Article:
Wireshark-dev: Re: [Wireshark-dev] Wireshark memory handling
From: Erlend Hamberg <[email protected]>
Date: Fri, 9 Oct 2009 09:15:05 +0200
On Friday 9. October 2009 03.47.16 didier wrote:
> Linux can use swap files too. It doesn't allocate them on demand, that's
> all.

Yes, and (a bit off-topic) I guess Linux distros will switch to using swap 
files eventually as they are as fast as using a swap partition and have been 
for a long time.

Still, if other operating systems actually allocate swap files (or grow one 
swap file) on demand, that would pretty much mean that a solution with memory-
mapped files would be superfluous.

So, in theory, if one has a 64-bit OS and an infinite amount of swap space -- 
could Wireshark in capture data as long as one would like? Assuming rate of 
network traffic < write rate of harddisk, of course.

(It's really great that to my 1980s brain a 64-bit OS represents "infinite 
memory space" :-)
 
> I don't see what you would get with mmaped files vs enough swap. But if
> you are using wireshark, ie working interactively, it'd be slow, slow as
> in unusable.

(See comment further down.)

> Using a DB could be a better option, but you need a 'data silo'
> something like http://www.monetdb.nl For it a 100 Millions rows 200,000
> columns sparse matrice should be a trivial data set. It would be faster
> than wireshark for filtering by an order of magnitude or two. 
> Disclaimer: We're using a proprietary data silo and I've no experience
> with MonetDB.   

Interesting, but it seems that the licence is GPL-incompatible, it seems. (MPL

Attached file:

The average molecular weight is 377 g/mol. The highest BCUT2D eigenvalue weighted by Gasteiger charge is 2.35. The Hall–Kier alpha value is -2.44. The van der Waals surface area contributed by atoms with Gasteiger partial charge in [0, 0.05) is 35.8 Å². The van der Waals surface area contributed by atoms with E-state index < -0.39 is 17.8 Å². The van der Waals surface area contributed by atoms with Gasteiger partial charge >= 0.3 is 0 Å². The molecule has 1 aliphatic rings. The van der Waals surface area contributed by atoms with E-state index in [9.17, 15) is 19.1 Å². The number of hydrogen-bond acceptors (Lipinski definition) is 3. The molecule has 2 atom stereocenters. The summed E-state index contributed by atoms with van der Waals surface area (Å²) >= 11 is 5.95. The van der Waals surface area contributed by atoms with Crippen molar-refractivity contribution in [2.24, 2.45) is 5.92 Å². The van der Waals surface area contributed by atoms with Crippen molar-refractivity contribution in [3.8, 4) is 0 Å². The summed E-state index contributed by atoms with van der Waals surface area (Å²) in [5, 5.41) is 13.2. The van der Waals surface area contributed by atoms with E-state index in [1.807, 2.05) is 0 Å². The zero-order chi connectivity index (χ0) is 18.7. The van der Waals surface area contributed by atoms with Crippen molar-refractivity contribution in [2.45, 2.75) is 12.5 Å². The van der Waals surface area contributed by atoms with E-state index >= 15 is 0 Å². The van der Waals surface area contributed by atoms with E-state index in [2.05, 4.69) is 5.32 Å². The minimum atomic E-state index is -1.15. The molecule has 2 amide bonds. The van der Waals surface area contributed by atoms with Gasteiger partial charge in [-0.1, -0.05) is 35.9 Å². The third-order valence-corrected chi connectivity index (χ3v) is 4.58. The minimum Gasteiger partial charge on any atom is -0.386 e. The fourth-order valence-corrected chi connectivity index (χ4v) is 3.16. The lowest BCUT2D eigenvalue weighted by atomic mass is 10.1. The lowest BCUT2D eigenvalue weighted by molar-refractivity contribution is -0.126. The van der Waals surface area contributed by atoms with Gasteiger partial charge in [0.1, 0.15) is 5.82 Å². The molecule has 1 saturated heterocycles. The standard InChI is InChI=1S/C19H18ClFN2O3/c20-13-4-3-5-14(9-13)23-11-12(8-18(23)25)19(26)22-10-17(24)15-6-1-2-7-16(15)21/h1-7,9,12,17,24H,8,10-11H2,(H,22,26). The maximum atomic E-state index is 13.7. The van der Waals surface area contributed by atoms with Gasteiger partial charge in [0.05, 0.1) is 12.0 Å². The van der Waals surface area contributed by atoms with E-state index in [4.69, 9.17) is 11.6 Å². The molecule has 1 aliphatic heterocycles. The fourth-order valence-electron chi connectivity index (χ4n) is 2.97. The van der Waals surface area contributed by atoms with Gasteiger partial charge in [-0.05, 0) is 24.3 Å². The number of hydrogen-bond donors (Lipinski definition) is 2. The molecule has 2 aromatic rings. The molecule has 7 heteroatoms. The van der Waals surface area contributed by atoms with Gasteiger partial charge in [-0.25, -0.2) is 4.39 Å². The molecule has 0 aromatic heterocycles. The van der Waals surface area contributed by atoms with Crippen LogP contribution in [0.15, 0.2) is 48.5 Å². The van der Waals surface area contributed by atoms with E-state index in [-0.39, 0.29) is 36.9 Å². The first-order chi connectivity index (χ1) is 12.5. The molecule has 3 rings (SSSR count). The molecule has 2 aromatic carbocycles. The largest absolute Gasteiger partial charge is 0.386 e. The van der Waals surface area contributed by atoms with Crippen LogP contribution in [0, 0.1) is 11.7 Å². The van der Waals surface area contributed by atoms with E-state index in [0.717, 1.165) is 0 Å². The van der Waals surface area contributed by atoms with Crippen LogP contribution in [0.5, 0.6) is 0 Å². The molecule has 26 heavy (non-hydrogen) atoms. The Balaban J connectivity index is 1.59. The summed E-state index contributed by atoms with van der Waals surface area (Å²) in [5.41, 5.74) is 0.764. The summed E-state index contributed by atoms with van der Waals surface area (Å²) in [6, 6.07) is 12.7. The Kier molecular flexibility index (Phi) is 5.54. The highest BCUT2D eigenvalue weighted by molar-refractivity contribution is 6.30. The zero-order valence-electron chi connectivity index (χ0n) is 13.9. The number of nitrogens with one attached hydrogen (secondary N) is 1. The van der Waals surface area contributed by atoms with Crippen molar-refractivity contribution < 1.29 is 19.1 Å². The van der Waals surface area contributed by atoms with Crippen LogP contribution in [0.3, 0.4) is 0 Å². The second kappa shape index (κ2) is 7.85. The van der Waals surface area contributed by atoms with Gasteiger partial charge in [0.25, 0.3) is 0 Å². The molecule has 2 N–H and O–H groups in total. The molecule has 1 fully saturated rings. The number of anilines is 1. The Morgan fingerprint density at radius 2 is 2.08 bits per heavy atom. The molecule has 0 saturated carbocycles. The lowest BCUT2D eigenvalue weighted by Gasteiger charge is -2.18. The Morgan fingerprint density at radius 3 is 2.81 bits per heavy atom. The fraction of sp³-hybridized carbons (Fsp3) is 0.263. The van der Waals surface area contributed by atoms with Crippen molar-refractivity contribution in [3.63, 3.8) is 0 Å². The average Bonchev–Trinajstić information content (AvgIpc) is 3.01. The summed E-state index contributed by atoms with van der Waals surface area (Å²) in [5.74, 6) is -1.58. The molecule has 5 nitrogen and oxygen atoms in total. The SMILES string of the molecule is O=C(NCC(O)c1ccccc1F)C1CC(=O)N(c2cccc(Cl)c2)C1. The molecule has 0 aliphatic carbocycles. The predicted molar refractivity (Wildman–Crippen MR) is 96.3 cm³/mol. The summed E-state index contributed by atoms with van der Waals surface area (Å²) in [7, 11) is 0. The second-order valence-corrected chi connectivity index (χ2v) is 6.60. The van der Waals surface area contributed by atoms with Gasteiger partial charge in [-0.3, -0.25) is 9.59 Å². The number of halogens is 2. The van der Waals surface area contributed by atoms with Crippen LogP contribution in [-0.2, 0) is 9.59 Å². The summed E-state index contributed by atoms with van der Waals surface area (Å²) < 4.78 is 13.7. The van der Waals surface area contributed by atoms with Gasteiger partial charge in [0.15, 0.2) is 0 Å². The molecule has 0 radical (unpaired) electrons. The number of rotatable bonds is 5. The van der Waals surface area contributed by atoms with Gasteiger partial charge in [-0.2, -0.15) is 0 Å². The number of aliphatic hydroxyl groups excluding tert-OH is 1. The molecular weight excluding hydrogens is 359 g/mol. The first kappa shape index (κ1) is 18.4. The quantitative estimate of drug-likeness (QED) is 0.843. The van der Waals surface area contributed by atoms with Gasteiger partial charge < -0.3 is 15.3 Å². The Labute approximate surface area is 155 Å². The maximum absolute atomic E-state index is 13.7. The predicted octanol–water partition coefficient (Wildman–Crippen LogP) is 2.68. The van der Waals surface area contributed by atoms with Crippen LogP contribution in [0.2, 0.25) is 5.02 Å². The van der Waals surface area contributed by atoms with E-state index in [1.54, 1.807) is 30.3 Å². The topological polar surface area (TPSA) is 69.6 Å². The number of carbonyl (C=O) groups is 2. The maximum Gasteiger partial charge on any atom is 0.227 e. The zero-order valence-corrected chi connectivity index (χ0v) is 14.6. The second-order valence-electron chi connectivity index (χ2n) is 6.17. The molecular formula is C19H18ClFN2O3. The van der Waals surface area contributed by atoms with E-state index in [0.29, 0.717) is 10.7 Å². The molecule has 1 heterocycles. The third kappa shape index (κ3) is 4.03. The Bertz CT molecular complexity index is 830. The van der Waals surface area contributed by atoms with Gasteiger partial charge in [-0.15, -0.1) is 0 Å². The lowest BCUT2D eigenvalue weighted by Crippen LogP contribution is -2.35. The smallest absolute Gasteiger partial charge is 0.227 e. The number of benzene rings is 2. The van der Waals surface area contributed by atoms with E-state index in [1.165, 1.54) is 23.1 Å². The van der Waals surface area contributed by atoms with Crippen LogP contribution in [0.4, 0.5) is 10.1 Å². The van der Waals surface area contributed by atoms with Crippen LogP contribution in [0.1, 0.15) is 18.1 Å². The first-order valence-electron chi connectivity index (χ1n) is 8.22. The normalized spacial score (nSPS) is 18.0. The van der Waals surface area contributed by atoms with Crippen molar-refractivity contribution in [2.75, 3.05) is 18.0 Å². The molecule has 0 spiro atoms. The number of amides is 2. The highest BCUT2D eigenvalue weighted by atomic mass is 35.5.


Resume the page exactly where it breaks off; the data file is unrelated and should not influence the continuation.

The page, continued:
is, and MonetDB's licence is an MPL derivative.)
 
> A modified Tshark should be able to upload a capture at around 30,000
> packets/second.

Very interesting. By "uploading", I presume you mean to the database?

> No idea what would be better for the interactive front-end: a modified
> wireshark or a new application.
> No idea if you have enough time to do it either.

An important use case -- and the reason for wanting to be able to do one long 
capture, instead of splitting up captures -- is to follow a TCP stream. Other 
analysis functions of the Wireshark program are also desirable, so I think our 
aim should be to use the Wireshark GUI.

We would actually prefer that what we do could be done in such a way that it 
could become part of the official Wireshark distribution, but this would of 
course require that you, the Wireshark developers, agree with our solution and 
that we do a good job with integrating it with the current code base.

> [...]

> > But we never use wireshark if it needs to hit harddisks (for us roughly
> 3 times the file size), it's too slow.

Too slow, full stop? Our experience in using disk-cached data in interactive 
programs is very limited, but our naïve assumptions were that it that data is 
sequential and the operating system's disk buffering system does its job, it 
should be possible to work with this solution. It is of course hard to put 
exact numbers on how fast something has to be, but if the speed dropped below 
a level where it's not possible to use the program interactively at all, this 
solution is of no use.

> If we have to use bigger files I would use MonetDB, I don't know if
> using wireshark on such big data set would be useful though, at some
> point more data is just noise.

Well, when more data is "just noise" is not up to us to judge ;-)

-- 
Erlend Hamberg
"Everything will be ok in the end. If its not ok, its not the end."
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